This Article is From Jun 13, 2020

COVID-19 Transmission: Here's How Someone With No Symptoms May Spread Coronavirus

COVID-19 transmission: Experts from WHO explain how asymptomatic people can spread coronavirus.

COVID-19 Transmission: Here's How Someone With No Symptoms May Spread Coronavirus

COVID-19 transmission: Experts explain how coronavirus spreads from asymptomatic people


  • More research is needed on how asymptomatic patients spread the virus
  • A person can test positive one to three days before getting symptoms
  • A comprehensive approach can help in stopping the virus

Coronavirus transmission: We all know that COVID-19 spreads from others who have the virus. A person catches the virus through droplets expelled when someone infected with coronavirus coughs, sneezes or speaks. But, what happens in case of asymptomatic COVID-19 patients? Can they spread the virus? The World Health Organization, in a recently released video, answers similar questions related to COVID-19 transmission. 

COVID-19 transmission: What you need to know

Dr Maria van Kerkhove, COVID-19 technical lead, says that the majority of transmission that is known till now is that people who have symptoms transmit the virus to other people through infectious droplets. "But, there are a subset of people of don't develop symptoms. We still don't have the answer to understand how many people don't have symptoms," she says.

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What does it mean to be asymptomatic or pre-symptomatic?

Asymptomatic COVID-19 positive means a person has been tested positive but has no symptoms, and does not go on to develop symptoms, says Dr Kerkhove in the video. "A number of people are reported asymptomatic, actually may have mild disease. They may go on to develop symptoms. They may not quite register that they are sick. They can feel just a little bit unwell or under the weather, or fatigued. Some of those individuals we would classify as pre-symptomatic," she adds. Pre-symptomatic COVID-19 positive means that a person has not yet developed symptoms.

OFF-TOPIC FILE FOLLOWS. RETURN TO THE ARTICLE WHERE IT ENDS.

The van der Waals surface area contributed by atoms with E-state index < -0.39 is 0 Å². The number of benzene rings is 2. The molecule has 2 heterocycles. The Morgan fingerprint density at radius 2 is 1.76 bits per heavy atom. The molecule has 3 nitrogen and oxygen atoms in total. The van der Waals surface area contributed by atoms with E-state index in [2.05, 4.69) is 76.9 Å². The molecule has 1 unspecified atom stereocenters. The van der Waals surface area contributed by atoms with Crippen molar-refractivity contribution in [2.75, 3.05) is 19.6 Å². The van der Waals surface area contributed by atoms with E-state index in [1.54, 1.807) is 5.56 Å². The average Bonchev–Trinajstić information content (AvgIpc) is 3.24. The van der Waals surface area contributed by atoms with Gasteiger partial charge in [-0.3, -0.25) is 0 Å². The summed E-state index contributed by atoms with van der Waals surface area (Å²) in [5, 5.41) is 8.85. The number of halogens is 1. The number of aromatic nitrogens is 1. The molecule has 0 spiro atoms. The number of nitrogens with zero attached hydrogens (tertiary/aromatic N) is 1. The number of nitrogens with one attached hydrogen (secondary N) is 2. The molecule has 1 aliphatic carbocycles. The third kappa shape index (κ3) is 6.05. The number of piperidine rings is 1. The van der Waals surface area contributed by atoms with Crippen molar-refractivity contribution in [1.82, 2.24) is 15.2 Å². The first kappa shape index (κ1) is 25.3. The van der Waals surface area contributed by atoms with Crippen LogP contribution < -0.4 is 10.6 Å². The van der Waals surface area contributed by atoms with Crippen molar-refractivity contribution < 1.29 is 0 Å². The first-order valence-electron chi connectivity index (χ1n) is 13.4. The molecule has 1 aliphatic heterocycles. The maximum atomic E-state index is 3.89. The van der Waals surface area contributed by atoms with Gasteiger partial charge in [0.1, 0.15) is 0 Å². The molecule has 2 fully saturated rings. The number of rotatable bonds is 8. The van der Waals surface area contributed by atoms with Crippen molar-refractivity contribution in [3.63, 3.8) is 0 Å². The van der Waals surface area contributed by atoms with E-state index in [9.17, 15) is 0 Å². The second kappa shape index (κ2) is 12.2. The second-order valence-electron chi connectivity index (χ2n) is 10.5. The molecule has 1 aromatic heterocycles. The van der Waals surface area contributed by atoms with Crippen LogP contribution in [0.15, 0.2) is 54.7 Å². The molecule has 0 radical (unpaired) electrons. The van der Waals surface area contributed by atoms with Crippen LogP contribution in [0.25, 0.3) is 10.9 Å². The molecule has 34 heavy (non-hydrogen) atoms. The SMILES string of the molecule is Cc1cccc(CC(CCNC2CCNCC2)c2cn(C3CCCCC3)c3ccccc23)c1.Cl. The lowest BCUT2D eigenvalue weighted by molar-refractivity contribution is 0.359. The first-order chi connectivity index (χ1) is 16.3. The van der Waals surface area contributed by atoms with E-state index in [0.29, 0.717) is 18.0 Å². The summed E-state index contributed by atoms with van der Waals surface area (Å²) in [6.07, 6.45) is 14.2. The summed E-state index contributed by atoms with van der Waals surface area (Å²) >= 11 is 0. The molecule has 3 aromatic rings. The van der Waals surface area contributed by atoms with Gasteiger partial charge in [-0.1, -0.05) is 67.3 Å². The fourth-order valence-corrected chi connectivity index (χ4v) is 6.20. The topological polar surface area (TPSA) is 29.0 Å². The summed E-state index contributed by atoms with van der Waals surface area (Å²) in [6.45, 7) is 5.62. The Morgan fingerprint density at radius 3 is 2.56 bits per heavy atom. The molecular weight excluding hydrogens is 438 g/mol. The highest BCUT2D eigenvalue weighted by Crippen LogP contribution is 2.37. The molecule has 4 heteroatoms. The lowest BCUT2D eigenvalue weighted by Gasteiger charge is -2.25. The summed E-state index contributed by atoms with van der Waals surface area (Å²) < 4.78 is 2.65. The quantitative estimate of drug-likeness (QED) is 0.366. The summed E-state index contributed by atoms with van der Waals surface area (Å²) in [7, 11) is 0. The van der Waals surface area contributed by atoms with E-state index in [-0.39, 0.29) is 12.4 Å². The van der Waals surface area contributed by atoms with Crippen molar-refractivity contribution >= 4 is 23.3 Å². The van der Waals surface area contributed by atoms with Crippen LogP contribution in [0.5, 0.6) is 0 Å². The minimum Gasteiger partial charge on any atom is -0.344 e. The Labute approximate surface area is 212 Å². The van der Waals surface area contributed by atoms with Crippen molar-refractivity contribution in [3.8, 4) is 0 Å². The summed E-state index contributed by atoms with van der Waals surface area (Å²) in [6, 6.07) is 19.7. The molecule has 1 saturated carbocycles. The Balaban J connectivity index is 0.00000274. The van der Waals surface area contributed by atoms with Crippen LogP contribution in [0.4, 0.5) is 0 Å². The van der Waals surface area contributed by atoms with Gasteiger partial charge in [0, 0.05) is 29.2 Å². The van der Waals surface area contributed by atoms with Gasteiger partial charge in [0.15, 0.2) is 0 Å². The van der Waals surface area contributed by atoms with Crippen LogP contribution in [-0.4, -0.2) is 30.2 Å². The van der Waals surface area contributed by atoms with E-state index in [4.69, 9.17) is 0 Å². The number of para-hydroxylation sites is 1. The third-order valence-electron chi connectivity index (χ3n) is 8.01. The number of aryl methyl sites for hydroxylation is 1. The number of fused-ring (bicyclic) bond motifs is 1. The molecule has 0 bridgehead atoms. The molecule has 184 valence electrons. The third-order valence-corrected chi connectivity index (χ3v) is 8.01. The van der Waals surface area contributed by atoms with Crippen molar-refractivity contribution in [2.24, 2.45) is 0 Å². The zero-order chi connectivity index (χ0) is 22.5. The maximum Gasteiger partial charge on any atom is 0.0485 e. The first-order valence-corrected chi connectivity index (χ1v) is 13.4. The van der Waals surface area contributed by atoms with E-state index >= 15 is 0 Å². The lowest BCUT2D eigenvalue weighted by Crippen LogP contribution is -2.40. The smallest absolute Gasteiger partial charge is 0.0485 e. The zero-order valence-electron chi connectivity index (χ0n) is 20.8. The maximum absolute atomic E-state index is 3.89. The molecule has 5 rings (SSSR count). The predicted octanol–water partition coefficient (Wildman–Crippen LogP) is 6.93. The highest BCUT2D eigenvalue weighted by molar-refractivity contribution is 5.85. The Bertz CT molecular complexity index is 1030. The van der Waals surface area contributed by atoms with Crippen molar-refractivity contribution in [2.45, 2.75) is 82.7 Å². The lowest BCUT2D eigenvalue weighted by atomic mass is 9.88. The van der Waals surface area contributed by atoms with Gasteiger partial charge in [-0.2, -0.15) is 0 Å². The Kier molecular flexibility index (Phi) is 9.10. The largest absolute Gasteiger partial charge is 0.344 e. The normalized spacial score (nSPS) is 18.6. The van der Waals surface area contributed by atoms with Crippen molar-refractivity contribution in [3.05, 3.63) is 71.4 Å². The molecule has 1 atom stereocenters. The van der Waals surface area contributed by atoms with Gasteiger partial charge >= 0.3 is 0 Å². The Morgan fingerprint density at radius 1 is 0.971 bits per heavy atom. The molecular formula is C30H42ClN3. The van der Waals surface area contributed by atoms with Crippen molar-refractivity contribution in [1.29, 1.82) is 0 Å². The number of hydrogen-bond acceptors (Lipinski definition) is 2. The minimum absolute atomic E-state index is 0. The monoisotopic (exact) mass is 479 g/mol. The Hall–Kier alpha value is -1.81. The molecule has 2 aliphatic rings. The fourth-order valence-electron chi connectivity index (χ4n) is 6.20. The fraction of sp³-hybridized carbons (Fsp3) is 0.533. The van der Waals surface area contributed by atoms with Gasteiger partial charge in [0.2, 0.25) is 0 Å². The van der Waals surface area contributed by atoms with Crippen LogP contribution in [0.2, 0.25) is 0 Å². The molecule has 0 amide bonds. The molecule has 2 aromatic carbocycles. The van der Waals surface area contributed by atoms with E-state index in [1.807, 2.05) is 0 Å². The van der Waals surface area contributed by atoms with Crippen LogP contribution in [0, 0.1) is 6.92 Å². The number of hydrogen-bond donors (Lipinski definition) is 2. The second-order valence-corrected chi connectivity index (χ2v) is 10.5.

Is it possible to spread the infection if there are no symptoms?

Viral shedding studies for some of the lab work show that there are people who are infected with COVID-19 can test positive one to three days before they develop symptoms. "This is something that has been known for sometime now. We need to better understand what proportion is that contributing to transmission. This is one of the major unknowns," says Dr Kerkhove.


People who are infected with COVID-19 can test positive one to three days before they develop symptoms
Photo Credit: iStock

Also read: COVID-19 Prevention: Why Cloth Face Masks Should Have 3 Layers Of Fabric

How asymptomatic people can spread the virus?

Explaining how asymptomatic people can spread the virus, Dr Mike Ryan, EXD, WHO Health Emergencies Programme says, "For instance, if someone is in a nightclub, trying to talk to someone, and its too noisy, and you are too close to them, it's like you are projecting your voice at someone. In this situation, if the virus is present your upper respiratory mucosa, then there's every likelihood that you can project the virus."

Many people with COVID-19 experience only mild symptoms, especially in early stages of the disease. "It is possible to catch COVID-19 from someone who has just a mild cough and does not feel ill. Some reports have indicated that people with no symptoms can transmit the virus. It is not yet known how often it happens. WHO is assessing ongoing research on the topic," states the WHO website. 

What is the situation right now?

The last couple of days have been the highest number of daily cases in the world. So, in terms of pandemic generation, we are still very much on the up on the upward climb on this mountain, Dr Ryan adds. "As some countries have shown, if you go at this with a comprehensive approach in a very systematic way, then there is enough stopability for the virus."

He goes on to add that as a society, we have some choices to make. "If we can identify cases and their contacts, and we ask those contacts to quarantine themselves, we support them in that quarantine, then that can be a very successful way of both stopping the disease and avoiding large-scale lockdowns in future," Dr Ryan adds. Watch the full video below. 

Also read: New WHO Guidelines For Wearing Face Masks

Disclaimer: This content including advice provides generic information only. It is in no way a substitute for qualified medical opinion. Always consult a specialist or your own doctor for more information. NDTV does not claim responsibility for this information.